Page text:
Violence against Women
Violence against women and girls is epidemic in Papua New Guinea, with studies indicating that more than half of all women in Papua New Guinea have suffered physical assault by a male partner. Sexual violence against women and girls is also commonplace. Support services such as shelters and emergency health care are grossly insufficient and victims face formidable barriers to obtaining redress through the justice system, including lack of information, limited legal aid, and geographic distance. Many village courts rely on customary laws that fail to protect women's rights. The system often leaves perpetrators unpunished, a problem exacerbated by some police officers' own propensity to engage in sexual violence.
Government Corruption and Institutional Decay
The government has regularly become embroiled in corruption scandals over the years and 2010 was no exception. A judicial report that came to light in April detailed how top-level government officials and others siphoned off some $300 million through phony compensation claims. Meanwhile the capacity of key public institutions continues to decay, especially in rural areas where the government often fails to provide basic services like health and education. The government – against widespread civil society protests – supported moves to curtail the powers of its Ombudsman Commission, the very institution tasked with unearthing patterns of government corruption and abuse.
The Rights to Health and Education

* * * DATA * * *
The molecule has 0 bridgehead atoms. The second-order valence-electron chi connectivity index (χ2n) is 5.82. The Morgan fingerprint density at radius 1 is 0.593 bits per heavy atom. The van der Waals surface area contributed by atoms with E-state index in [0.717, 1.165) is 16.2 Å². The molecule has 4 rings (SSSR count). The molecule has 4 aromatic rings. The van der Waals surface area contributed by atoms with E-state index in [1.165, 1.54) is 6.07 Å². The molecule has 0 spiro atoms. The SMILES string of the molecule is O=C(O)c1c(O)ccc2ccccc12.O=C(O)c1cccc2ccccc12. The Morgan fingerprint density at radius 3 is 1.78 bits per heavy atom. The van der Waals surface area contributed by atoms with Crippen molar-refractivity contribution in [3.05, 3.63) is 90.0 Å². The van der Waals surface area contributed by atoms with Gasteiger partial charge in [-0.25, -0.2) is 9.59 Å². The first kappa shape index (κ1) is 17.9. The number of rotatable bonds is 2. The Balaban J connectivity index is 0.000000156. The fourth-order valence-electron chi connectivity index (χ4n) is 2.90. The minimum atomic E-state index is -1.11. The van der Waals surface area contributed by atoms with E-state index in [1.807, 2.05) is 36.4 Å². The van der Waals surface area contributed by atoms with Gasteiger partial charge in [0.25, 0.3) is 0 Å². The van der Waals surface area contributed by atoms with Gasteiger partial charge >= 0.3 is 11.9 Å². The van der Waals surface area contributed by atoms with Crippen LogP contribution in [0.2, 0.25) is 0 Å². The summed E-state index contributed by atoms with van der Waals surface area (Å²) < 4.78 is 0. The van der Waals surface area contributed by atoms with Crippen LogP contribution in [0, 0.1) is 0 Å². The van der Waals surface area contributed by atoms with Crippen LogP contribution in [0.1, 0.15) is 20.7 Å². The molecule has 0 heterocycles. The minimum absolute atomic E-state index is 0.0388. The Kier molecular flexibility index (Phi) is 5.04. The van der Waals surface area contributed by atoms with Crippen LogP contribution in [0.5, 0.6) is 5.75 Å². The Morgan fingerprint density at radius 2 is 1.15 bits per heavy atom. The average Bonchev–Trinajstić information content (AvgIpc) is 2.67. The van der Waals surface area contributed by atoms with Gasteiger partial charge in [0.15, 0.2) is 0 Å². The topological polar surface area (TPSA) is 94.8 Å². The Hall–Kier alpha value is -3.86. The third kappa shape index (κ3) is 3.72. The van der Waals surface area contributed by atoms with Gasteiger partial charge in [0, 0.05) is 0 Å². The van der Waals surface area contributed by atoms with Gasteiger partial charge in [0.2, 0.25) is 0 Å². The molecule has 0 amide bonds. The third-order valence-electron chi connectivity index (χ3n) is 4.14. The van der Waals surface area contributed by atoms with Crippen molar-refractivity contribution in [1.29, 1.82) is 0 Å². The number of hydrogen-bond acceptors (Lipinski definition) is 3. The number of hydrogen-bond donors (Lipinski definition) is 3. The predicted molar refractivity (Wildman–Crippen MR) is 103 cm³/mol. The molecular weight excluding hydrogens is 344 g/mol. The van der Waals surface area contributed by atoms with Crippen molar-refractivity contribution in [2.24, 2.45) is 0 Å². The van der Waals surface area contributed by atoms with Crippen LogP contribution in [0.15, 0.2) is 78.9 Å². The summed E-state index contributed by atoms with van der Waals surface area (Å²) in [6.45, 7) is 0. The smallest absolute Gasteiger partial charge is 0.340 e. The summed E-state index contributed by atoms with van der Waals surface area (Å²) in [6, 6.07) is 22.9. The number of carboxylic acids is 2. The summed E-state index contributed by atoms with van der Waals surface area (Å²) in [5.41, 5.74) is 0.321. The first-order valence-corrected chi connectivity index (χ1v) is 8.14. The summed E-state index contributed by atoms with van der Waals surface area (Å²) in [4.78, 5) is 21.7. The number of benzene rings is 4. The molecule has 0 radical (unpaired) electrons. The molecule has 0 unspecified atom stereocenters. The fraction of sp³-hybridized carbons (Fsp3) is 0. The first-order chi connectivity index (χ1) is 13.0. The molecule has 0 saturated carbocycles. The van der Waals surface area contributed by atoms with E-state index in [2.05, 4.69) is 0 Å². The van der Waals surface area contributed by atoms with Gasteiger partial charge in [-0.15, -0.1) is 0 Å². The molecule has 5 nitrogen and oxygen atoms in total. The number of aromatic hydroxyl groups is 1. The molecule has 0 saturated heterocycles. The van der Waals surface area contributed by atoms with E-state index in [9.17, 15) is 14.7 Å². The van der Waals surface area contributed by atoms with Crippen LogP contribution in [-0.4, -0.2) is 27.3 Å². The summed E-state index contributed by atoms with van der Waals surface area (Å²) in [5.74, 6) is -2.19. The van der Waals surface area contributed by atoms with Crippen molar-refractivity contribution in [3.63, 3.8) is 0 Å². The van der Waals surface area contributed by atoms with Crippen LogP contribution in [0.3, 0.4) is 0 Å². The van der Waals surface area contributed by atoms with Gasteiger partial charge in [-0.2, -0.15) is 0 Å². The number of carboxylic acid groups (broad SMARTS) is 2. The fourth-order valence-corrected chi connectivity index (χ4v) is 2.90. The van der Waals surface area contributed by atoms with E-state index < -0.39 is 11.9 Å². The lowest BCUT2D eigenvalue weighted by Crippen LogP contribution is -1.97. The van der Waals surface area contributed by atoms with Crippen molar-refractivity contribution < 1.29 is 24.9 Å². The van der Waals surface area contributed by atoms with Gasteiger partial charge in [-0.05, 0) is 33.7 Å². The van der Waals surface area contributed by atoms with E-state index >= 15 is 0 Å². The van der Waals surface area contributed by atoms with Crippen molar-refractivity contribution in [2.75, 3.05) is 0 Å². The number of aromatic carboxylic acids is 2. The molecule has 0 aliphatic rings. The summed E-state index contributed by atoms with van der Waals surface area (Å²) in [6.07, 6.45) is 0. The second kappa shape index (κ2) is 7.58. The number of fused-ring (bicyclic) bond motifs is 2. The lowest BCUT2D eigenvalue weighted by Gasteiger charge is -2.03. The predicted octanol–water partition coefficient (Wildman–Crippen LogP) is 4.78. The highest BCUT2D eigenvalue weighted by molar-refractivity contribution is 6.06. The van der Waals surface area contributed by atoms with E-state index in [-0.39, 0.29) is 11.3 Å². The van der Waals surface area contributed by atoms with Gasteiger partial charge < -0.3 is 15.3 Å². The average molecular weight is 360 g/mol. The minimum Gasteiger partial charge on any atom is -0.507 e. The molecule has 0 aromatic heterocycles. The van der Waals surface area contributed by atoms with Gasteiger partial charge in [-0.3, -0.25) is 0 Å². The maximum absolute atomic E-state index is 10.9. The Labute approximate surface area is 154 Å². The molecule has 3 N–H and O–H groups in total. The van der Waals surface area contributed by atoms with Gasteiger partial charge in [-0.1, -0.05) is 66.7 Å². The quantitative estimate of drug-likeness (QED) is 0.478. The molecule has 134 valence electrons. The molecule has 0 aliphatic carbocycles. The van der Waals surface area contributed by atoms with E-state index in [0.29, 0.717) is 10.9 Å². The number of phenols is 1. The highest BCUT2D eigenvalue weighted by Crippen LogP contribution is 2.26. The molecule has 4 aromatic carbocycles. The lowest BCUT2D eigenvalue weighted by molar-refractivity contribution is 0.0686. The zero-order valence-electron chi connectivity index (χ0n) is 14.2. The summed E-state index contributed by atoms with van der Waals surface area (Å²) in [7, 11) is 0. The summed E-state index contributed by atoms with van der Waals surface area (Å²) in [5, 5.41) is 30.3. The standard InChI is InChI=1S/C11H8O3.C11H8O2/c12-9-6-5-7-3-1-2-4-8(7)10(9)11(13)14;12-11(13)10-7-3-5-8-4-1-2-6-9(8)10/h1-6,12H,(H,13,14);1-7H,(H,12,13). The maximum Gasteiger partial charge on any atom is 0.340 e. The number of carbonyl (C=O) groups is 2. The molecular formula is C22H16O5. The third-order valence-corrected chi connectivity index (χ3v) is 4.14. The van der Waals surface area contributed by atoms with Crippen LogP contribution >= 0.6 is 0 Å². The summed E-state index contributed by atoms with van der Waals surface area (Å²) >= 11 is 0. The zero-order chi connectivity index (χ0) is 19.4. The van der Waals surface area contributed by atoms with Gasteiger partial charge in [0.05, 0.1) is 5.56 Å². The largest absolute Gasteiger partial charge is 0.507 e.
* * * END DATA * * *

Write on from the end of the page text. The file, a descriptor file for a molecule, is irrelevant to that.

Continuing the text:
Papua New Guinea performs poorly on most indicators of economic and social well-being. Rates of maternal and child mortality are among the highest in the region. The closure of rural aid posts and health centers, declining transportation infrastructure, the failure of allocated funds to reach local governments, and a shortage of drugs, medical equipment, and trained health professionals all limit access to quality healthcare.
The country has the highest prevalence of HIV/AIDS in the Pacific: around 34,100 people are living with the disease (0.92 percent of adults in 2010), with young women most likely to be diagnosed. Gender-based violence and discrimination, as well as poor access to healthcare, fuel the virus's spread. People living with HIV/AIDS often face violence and discrimination. Antiretroviral therapy is inaccessible to most. Despite training, police undermine prevention efforts by targeting female sex workers and men and boys suspected of homosexual conduct for beatings and rape. Police do so in part because they can threaten arrest using laws criminalizing homosexual conduct and certain forms of sex work, and because social stigma against homosexuals and sex work shields the police from public outrage.
Primary education is neither free nor compulsory. Recent estimates of net primary school enrollment rates range from around 45 to 55 percent. Barriers include long distances to schools, a shortage of upper secondary placements, high school fees, and school closures due to insecurity. Girls in particular suffer from sexual abuse by other students and teachers, lack of water and sanitation facilities, and face daily dangerous journeys to and from school.
The Role of Key International Actors
Australia, Papua New Guinea's former colonizer, is the country's most important international partner. Australia provides some $450 million in assistance annually, more than it provides to any other country.
The home governments of most multinational companies working in the country provide few if any enforceable human rights standards to govern overseas corporate behavior. In 2010 Canada's parliament rejected a bill that would have taken modest steps towards establishing such standards for Canadian companies, including companies with operations in Papua New Guinea. The bill encountered fierce resistance from the mining industry.
In 2011 Papua New Guinea's human rights record is due to be examined at the UN Human Rights Council.